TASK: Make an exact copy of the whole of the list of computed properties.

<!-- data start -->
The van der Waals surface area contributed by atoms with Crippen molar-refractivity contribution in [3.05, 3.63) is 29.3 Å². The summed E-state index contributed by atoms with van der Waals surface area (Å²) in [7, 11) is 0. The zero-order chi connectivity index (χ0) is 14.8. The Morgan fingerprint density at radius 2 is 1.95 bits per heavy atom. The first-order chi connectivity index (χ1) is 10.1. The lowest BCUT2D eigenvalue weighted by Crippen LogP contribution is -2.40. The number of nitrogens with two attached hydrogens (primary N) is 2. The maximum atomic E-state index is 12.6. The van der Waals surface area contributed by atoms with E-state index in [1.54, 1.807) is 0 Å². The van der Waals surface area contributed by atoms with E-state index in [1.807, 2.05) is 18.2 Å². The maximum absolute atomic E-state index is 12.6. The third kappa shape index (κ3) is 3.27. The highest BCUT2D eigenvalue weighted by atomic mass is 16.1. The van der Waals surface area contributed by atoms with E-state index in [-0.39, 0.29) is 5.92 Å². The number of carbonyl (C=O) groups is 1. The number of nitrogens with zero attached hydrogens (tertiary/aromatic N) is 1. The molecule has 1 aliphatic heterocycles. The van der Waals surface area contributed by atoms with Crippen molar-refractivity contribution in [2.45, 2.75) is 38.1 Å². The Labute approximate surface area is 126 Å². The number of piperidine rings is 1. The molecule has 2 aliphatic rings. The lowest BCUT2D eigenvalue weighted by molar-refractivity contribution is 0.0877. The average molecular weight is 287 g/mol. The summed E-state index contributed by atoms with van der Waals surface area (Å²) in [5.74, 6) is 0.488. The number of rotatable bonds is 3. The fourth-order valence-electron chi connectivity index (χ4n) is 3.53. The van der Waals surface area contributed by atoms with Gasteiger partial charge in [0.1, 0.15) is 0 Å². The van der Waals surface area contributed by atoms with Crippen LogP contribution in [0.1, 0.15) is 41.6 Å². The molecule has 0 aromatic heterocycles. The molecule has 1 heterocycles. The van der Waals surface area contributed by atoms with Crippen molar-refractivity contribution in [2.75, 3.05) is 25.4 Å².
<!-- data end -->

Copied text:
The van der Waals surface area contributed by atoms with Crippen molar-refractivity contribution in [3.05, 3.63) is 29.3 Å². The summed E-state index contributed by atoms with van der Waals surface area (Å²) in [7, 11) is 0. The zero-order chi connectivity index (χ0) is 14.8. The Morgan fingerprint density at radius 2 is 1.95 bits per heavy atom. The first-order chi connectivity index (χ1) is 10.1. The lowest BCUT2D eigenvalue weighted by Crippen LogP contribution is -2.40. The number of nitrogens with two attached hydrogens (primary N) is 2. The maximum atomic E-state index is 12.6. The van der Waals surface area contributed by atoms with E-state index in [1.54, 1.807) is 0 Å². The van der Waals surface area contributed by atoms with E-state index in [1.807, 2.05) is 18.2 Å². The maximum absolute atomic E-state index is 12.6. The third kappa shape index (κ3) is 3.27. The highest BCUT2D eigenvalue weighted by atomic mass is 16.1. The van der Waals surface area contributed by atoms with E-state index in [-0.39, 0.29) is 5.92 Å². The number of carbonyl (C=O) groups is 1. The number of nitrogens with zero attached hydrogens (tertiary/aromatic N) is 1. The molecule has 1 aliphatic heterocycles. The van der Waals surface area contributed by atoms with Crippen molar-refractivity contribution in [2.45, 2.75) is 38.1 Å². The Labute approximate surface area is 126 Å². The number of piperidine rings is 1. The molecule has 2 aliphatic rings. The lowest BCUT2D eigenvalue weighted by molar-refractivity contribution is 0.0877. The average molecular weight is 287 g/mol. The summed E-state index contributed by atoms with van der Waals surface area (Å²) in [5.74, 6) is 0.488. The number of rotatable bonds is 3. The fourth-order valence-electron chi connectivity index (χ4n) is 3.53. The van der Waals surface area contributed by atoms with Gasteiger partial charge in [0.1, 0.15) is 0 Å². The van der Waals surface area contributed by atoms with Crippen LogP contribution in [0.1, 0.15) is 41.6 Å². The molecule has 0 aromatic heterocycles. The molecule has 1 heterocycles. The van der Waals surface area contributed by atoms with Crippen molar-refractivity contribution in [2.75, 3.05) is 25.4 Å².